6. Master Suite Addition
If you own a house built before the 1980s, there’s a good chance it lacks a master suite, which is a feature that has become commonplace in most newly constructed homes. Master bedrooms have evolved from a simple place to sleep into a homeowner’s retreat—often featuring a sitting area, his-and-hers walk-in closets, and an attached bathroom with double vanities, a soaking tub, and a walk-in shower. Master suite additions have become increasingly popular—both in homes that lack one as well as those with aging owners who can no longer accommodate stairs to an upper-level bedroom. What’s the typical return at resale? Unfortunately, a master suite addition offers one of the lowest returns of any remodeling project. With a median cost of $125,000, most sellers will only recoup around 52% of their investment. Nevertheless, in a survey of homeowners, the majority were satisfied with their decision to add a master suite, giving it a “Joy Score” of 10 out of 10.4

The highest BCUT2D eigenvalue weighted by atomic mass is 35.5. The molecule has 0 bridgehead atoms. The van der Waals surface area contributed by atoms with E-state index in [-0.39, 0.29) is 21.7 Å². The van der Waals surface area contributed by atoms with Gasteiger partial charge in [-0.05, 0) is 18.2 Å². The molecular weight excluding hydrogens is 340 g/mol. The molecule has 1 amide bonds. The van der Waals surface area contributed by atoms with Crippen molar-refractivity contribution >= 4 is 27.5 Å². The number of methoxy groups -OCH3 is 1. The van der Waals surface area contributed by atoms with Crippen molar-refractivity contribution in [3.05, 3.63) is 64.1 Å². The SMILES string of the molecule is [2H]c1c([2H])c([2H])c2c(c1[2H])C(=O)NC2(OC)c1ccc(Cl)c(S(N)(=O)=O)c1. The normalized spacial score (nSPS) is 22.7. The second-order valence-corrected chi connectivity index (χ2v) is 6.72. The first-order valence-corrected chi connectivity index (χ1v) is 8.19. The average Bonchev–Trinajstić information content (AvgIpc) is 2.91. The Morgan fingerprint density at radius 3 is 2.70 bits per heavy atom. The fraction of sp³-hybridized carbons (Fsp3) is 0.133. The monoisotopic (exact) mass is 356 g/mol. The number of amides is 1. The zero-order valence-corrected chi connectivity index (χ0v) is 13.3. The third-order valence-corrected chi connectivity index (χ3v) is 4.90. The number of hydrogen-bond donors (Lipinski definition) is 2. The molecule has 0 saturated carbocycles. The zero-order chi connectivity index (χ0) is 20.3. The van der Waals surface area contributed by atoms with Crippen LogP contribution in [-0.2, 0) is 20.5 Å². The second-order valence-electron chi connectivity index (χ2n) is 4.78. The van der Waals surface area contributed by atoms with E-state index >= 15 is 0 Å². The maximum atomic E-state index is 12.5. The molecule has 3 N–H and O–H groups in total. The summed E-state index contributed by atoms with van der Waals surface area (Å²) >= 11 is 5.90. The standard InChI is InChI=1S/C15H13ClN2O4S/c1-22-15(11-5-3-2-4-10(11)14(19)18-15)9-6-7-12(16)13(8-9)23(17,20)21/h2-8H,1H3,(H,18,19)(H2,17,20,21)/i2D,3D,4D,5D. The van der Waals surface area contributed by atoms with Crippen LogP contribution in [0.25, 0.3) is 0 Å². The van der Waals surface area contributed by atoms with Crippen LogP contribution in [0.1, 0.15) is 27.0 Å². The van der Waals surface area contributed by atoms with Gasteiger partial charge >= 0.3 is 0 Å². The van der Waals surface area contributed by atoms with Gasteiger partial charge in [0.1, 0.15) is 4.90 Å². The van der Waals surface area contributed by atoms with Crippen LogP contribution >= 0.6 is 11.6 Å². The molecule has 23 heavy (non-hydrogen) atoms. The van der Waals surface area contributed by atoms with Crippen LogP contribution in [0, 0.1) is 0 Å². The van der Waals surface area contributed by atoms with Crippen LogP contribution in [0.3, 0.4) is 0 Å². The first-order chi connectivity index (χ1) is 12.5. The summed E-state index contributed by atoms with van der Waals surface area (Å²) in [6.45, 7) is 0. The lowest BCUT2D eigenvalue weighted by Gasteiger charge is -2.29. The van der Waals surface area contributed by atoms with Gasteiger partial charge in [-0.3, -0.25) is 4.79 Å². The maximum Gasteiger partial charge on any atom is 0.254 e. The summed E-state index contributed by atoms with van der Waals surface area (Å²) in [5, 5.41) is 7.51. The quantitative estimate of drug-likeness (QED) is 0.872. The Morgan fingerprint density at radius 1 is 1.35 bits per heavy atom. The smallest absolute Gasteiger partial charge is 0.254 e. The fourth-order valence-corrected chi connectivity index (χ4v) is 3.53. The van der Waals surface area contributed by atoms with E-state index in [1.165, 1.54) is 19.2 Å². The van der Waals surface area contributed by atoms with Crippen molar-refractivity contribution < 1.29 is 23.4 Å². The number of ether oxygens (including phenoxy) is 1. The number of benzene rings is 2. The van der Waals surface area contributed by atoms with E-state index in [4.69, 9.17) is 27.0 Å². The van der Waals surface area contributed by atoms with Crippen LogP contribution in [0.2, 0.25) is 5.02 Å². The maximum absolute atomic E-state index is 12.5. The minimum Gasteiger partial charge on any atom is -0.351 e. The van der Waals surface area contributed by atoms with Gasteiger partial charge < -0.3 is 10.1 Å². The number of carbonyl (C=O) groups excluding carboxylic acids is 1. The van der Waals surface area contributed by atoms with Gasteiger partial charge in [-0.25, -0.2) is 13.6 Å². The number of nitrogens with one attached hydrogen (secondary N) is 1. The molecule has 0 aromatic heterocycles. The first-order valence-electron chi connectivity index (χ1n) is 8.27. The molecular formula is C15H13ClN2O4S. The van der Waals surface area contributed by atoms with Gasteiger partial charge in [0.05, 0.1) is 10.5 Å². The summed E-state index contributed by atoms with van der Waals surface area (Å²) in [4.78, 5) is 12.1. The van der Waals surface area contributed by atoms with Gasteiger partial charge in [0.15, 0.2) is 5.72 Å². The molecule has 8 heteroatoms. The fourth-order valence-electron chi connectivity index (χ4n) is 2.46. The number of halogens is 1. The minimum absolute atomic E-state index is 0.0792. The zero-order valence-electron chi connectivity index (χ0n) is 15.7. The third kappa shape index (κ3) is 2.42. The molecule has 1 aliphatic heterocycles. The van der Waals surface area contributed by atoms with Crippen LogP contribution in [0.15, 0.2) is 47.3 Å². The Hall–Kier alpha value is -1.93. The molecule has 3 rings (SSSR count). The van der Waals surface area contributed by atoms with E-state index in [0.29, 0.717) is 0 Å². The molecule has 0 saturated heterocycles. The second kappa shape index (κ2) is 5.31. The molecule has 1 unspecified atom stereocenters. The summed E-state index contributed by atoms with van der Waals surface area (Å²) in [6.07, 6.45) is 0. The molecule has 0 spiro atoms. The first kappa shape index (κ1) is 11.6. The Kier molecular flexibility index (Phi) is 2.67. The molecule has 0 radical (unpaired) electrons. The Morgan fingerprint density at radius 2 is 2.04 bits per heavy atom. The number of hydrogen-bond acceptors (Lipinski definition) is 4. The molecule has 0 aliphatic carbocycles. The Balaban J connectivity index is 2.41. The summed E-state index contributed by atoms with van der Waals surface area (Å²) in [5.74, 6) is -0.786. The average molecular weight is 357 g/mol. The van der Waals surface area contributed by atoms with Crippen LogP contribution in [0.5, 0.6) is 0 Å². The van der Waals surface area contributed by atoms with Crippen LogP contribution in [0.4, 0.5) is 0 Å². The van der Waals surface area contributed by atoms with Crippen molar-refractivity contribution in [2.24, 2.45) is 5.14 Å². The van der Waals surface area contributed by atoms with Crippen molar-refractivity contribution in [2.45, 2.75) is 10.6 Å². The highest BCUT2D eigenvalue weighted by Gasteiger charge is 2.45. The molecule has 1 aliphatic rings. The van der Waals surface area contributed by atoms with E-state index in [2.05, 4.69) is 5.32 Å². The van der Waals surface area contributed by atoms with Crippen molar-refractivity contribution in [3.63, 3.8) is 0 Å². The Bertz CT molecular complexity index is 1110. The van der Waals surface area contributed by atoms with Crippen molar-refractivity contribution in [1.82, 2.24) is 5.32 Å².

WEIGHING COST VS. BENEFIT
It’s always wise to enter into a remodeling project with knowledge of how it will impact your home’s value. In most cases, upscale or highly-customized upgrades are less likely to offer a high rate of return. That said, home renovations that improve your quality of life and enhance your enjoyment may be worthwhile no matter the cos
** GET A CUSTOMIZED ANALYSIS OF YOUR PROJECT**
We’ve been talking averages. But the truth is, the actual return you can expect on a home improvement project will vary depending on your particular home and neighborhood. If you have plans to remodel, call or send us the details.
--We’d be happy to conduct a free analysis to determine how the renovations will impact the value of your home!
THE CACHON TEAM
Carlos Cachon 239-298-1991 Carlos@thecachonteam.com
Lisa Cachon 239-272-5329 Lisa@thecachonteam.com
1. 2019 Cost vs. Value Report
2. NAR’ Remodeling Impact Report
4. House Logic